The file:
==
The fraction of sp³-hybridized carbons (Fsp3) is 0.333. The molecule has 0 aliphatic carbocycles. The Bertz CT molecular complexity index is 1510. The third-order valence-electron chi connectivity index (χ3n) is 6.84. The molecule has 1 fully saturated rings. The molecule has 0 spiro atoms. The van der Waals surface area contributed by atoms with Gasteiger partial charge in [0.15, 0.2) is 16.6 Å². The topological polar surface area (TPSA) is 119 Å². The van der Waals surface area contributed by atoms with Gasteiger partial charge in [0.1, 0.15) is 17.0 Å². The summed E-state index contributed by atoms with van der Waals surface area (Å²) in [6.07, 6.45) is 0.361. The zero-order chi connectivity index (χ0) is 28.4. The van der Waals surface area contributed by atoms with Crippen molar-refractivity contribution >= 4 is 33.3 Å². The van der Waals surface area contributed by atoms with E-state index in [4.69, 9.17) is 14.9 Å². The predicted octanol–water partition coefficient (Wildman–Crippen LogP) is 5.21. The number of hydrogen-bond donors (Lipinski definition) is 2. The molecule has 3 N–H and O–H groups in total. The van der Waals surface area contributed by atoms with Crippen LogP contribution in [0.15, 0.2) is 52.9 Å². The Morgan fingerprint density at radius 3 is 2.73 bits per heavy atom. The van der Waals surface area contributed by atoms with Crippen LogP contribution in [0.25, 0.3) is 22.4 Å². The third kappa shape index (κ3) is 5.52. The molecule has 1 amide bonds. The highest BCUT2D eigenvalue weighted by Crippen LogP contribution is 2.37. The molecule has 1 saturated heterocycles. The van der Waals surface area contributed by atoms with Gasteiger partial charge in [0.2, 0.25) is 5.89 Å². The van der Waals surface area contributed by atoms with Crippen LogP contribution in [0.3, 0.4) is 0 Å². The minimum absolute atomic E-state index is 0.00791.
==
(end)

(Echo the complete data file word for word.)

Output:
The fraction of sp³-hybridized carbons (Fsp3) is 0.333. The molecule has 0 aliphatic carbocycles. The Bertz CT molecular complexity index is 1510. The third-order valence-electron chi connectivity index (χ3n) is 6.84. The molecule has 1 fully saturated rings. The molecule has 0 spiro atoms. The van der Waals surface area contributed by atoms with Gasteiger partial charge in [0.15, 0.2) is 16.6 Å². The topological polar surface area (TPSA) is 119 Å². The van der Waals surface area contributed by atoms with Gasteiger partial charge in [0.1, 0.15) is 17.0 Å². The summed E-state index contributed by atoms with van der Waals surface area (Å²) in [6.07, 6.45) is 0.361. The zero-order chi connectivity index (χ0) is 28.4. The van der Waals surface area contributed by atoms with Crippen molar-refractivity contribution >= 4 is 33.3 Å². The van der Waals surface area contributed by atoms with E-state index in [4.69, 9.17) is 14.9 Å². The predicted octanol–water partition coefficient (Wildman–Crippen LogP) is 5.21. The number of hydrogen-bond donors (Lipinski definition) is 2. The molecule has 3 N–H and O–H groups in total. The van der Waals surface area contributed by atoms with Crippen LogP contribution in [0.15, 0.2) is 52.9 Å². The Morgan fingerprint density at radius 3 is 2.73 bits per heavy atom. The van der Waals surface area contributed by atoms with Crippen LogP contribution in [0.25, 0.3) is 22.4 Å². The third kappa shape index (κ3) is 5.52. The molecule has 1 amide bonds. The highest BCUT2D eigenvalue weighted by Crippen LogP contribution is 2.37. The molecule has 1 saturated heterocycles. The van der Waals surface area contributed by atoms with Gasteiger partial charge in [0.2, 0.25) is 5.89 Å². The van der Waals surface area contributed by atoms with Crippen LogP contribution in [0.3, 0.4) is 0 Å². The minimum absolute atomic E-state index is 0.00791.